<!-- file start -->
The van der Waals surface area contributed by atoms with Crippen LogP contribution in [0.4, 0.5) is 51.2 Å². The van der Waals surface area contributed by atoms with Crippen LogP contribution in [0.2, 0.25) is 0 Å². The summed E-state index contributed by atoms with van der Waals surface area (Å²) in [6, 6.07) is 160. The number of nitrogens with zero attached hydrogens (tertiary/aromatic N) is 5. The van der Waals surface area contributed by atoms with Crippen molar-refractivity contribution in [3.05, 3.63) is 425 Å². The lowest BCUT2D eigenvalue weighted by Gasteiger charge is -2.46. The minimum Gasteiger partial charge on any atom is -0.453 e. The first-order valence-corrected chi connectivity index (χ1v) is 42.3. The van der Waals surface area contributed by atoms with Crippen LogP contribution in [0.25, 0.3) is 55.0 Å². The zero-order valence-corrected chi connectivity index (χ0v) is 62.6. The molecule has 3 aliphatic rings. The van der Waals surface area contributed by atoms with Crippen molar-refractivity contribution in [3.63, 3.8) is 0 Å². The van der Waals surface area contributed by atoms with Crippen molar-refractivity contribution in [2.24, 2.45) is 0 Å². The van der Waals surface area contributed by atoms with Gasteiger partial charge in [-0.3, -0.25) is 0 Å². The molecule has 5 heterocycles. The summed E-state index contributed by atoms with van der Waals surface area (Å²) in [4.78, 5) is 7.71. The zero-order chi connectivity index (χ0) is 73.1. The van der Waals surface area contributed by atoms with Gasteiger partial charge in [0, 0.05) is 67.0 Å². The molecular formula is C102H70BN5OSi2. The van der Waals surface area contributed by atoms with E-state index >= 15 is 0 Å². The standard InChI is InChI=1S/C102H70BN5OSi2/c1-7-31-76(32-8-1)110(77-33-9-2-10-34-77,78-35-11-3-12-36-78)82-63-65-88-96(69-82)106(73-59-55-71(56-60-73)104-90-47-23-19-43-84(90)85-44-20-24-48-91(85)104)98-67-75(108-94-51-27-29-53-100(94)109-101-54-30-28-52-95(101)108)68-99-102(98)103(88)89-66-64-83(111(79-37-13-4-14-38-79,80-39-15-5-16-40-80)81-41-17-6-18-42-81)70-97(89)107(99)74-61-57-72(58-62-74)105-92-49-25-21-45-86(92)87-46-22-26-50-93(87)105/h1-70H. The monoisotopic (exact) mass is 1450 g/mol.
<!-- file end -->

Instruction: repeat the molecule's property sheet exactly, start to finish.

The van der Waals surface area contributed by atoms with Crippen LogP contribution in [0.4, 0.5) is 51.2 Å². The van der Waals surface area contributed by atoms with Crippen LogP contribution in [0.2, 0.25) is 0 Å². The summed E-state index contributed by atoms with van der Waals surface area (Å²) in [6, 6.07) is 160. The number of nitrogens with zero attached hydrogens (tertiary/aromatic N) is 5. The van der Waals surface area contributed by atoms with Crippen molar-refractivity contribution in [3.05, 3.63) is 425 Å². The lowest BCUT2D eigenvalue weighted by Gasteiger charge is -2.46. The minimum Gasteiger partial charge on any atom is -0.453 e. The first-order valence-corrected chi connectivity index (χ1v) is 42.3. The van der Waals surface area contributed by atoms with Crippen LogP contribution in [0.25, 0.3) is 55.0 Å². The zero-order valence-corrected chi connectivity index (χ0v) is 62.6. The molecule has 3 aliphatic rings. The van der Waals surface area contributed by atoms with Crippen molar-refractivity contribution in [3.63, 3.8) is 0 Å². The van der Waals surface area contributed by atoms with Crippen molar-refractivity contribution in [2.24, 2.45) is 0 Å². The van der Waals surface area contributed by atoms with Gasteiger partial charge in [-0.3, -0.25) is 0 Å². The molecule has 5 heterocycles. The summed E-state index contributed by atoms with van der Waals surface area (Å²) in [4.78, 5) is 7.71. The zero-order chi connectivity index (χ0) is 73.1. The van der Waals surface area contributed by atoms with Gasteiger partial charge in [0, 0.05) is 67.0 Å². The molecular formula is C102H70BN5OSi2. The van der Waals surface area contributed by atoms with E-state index >= 15 is 0 Å². The standard InChI is InChI=1S/C102H70BN5OSi2/c1-7-31-76(32-8-1)110(77-33-9-2-10-34-77,78-35-11-3-12-36-78)82-63-65-88-96(69-82)106(73-59-55-71(56-60-73)104-90-47-23-19-43-84(90)85-44-20-24-48-91(85)104)98-67-75(108-94-51-27-29-53-100(94)109-101-54-30-28-52-95(101)108)68-99-102(98)103(88)89-66-64-83(111(79-37-13-4-14-38-79,80-39-15-5-16-40-80)81-41-17-6-18-42-81)70-97(89)107(99)74-61-57-72(58-62-74)105-92-49-25-21-45-86(92)87-46-22-26-50-93(87)105/h1-70H. The monoisotopic (exact) mass is 1450 g/mol.